Steven Avery's Mother Finally Spoke Out & It's The First Time She's Commented Publicly On 'Making A Murderer'
Making a Murderer has become one of the biggest sensations since Serial, and the world has been watching carefully to see the fallout of the investigative TV show. Historically, Steven Avery's family has shied away from press — the filmmakers behind Making a Murderer have admitted that they got lucky in the fact that the Averys agreed to speak to them at all for the show. But now, Steven Avery's mother has spoken to the press for the first time since the show's release on Netflix.
Dolores Avery, 78, told The Daily Mail that all of her sons are innocent. She was responding to legal documents that Steven Avery filed in 2009, suggesting his two brothers, Charles and Earl — who allegedly have histories of sexual violence — may have murdered Teresa Halbach. It's the crime that Steven Avery and his nephew Brandon Dassey are currently serving time for, but Dolores Avery says all three of her sons are innocent. "[Steven] wrote that when he was in prison," she said of the legal document. "Maybe he felt he had to do something. But it wasn't anything to do with them."
"I think Steven will get a new trial. I don't know what it will take but I hope it comes out with the truth instead of a bunch of lies," Dolores Avery told The Daily Mail, and said she hopes renewed interest due to the Netflix series will help re-open her son's case.
The Averys' story has captured the hearts and minds of people around the world, and over 350,000 people have signed a Change.com petition calling for Steven Avery's pardoning. Wisconsin governor Scott Walker has already said he won't use his power to pardon Steven Avery, and Dolores Avery thinks that her son will have to leave the state to get a fair trial. "He won't get a fair trial around here, if he gets one. Somebody said that it could be in Texas, that's a way from here," she told The Daily Mail. "My son and my grandson are innocent."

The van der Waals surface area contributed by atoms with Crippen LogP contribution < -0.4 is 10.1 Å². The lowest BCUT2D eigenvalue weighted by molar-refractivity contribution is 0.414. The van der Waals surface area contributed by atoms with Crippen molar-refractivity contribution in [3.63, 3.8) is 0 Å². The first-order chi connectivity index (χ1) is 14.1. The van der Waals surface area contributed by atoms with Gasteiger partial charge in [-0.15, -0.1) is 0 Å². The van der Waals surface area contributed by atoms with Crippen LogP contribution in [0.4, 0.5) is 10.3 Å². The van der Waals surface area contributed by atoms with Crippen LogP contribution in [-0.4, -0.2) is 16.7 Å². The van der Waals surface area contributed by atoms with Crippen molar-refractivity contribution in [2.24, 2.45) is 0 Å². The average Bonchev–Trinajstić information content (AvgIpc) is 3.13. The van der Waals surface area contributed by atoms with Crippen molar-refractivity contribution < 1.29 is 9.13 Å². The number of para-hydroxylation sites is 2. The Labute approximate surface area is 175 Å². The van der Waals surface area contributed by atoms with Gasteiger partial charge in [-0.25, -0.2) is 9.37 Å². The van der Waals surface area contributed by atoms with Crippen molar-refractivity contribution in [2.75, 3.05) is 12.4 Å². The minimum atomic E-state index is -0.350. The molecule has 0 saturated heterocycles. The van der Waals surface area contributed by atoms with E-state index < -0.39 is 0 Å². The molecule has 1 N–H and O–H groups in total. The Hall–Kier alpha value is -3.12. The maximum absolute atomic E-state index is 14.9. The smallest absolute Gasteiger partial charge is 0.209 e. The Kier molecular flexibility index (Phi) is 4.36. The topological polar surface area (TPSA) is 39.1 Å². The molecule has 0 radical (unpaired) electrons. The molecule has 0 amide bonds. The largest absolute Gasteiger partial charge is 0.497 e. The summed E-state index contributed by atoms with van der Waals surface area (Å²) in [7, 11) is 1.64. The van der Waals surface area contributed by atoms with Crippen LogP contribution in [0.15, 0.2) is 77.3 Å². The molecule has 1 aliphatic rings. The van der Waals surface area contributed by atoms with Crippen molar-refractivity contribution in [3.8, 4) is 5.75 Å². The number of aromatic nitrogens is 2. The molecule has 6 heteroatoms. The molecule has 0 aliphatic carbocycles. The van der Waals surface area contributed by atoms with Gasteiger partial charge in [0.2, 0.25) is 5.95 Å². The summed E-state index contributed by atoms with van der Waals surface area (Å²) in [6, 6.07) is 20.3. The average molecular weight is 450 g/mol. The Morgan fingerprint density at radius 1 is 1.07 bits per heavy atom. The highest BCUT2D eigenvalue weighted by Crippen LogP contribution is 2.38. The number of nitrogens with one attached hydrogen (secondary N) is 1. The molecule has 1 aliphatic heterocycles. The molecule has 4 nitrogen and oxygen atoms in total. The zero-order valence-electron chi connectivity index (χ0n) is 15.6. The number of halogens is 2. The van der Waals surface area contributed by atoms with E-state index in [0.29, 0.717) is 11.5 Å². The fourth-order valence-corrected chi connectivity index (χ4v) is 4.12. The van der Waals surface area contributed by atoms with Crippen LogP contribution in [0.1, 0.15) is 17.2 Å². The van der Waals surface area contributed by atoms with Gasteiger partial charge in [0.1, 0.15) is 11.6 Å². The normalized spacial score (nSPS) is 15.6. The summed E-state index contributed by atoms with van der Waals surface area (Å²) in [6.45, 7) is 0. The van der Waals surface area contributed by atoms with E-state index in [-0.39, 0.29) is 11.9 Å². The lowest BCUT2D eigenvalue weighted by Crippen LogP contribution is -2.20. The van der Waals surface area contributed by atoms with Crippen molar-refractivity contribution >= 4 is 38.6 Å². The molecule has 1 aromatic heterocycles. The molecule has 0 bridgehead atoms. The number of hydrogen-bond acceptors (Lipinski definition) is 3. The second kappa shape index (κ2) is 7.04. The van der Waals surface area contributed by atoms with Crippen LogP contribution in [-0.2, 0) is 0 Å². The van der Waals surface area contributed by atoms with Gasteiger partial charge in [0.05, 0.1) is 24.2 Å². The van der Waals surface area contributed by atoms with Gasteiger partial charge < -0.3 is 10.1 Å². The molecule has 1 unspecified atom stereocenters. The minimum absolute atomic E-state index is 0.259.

"Maybe some believe in that stuff that he's guilty — but he's not," she said. And Dolores Avery is right, at least in the fact that some people doubt Steven Avery's innocence. Making a Murderer makes a very convincing case for a setup of Steven Avery — but details that went unmentioned in the documentary have also come out after the show's popularity, prompting some to believe Steven Avery is, in fact, guilty of Teresa Halbach's murder. The day of her murder, he called her employer, Auto Trader, and requested her specifically — but did so under a false name. He also called her number three times that day, using *67 to hide his own number twice. It's not evidence that he committed the murder — but it is evidence that the filmmakers left out of Making a Murderer.
As for Steven Avery's brothers, TMZ reported that Earl Avery previously pled no contest to the sexual assault of his daughters, and at least three female clients at the Avery junkyard filed complaints about Charles Avery harassing them, all within a month of Halbach's disappearance. At the same time, Steven Avery was wrongfully imprisoned for 18 years for a rape he didn't commit, and was conveniently arrested for Halbach's murder after suing Manitowoc County officers for $36 million due to wrongful imprisonment. Making a Murderer definitely points out a number of disgusting injustices, and makes a very convincing case for a corrupt justice system in Manitowoc County.
Dolores Avery and her husband stood by their son for the 18 years he first spent in prison, and they continue to do so now. They visit once a week, and Dolores Avery's prison interactions with her son during his now 25-plus years in the system is heartbreaking. "We can hug him, but only when we get there and when we leave. I suppose all the prisons are like that," she told The Daily Mail. "I hope that Steven gets out. Both Steven and Brendan. They are 100 percent innocent." Regardless of Steven Avery's guilt or innocence, it's been a harrowing experience for his parents, and the Netflix series and international support has likely been reassuring in helping them feel they are not facing the system alone.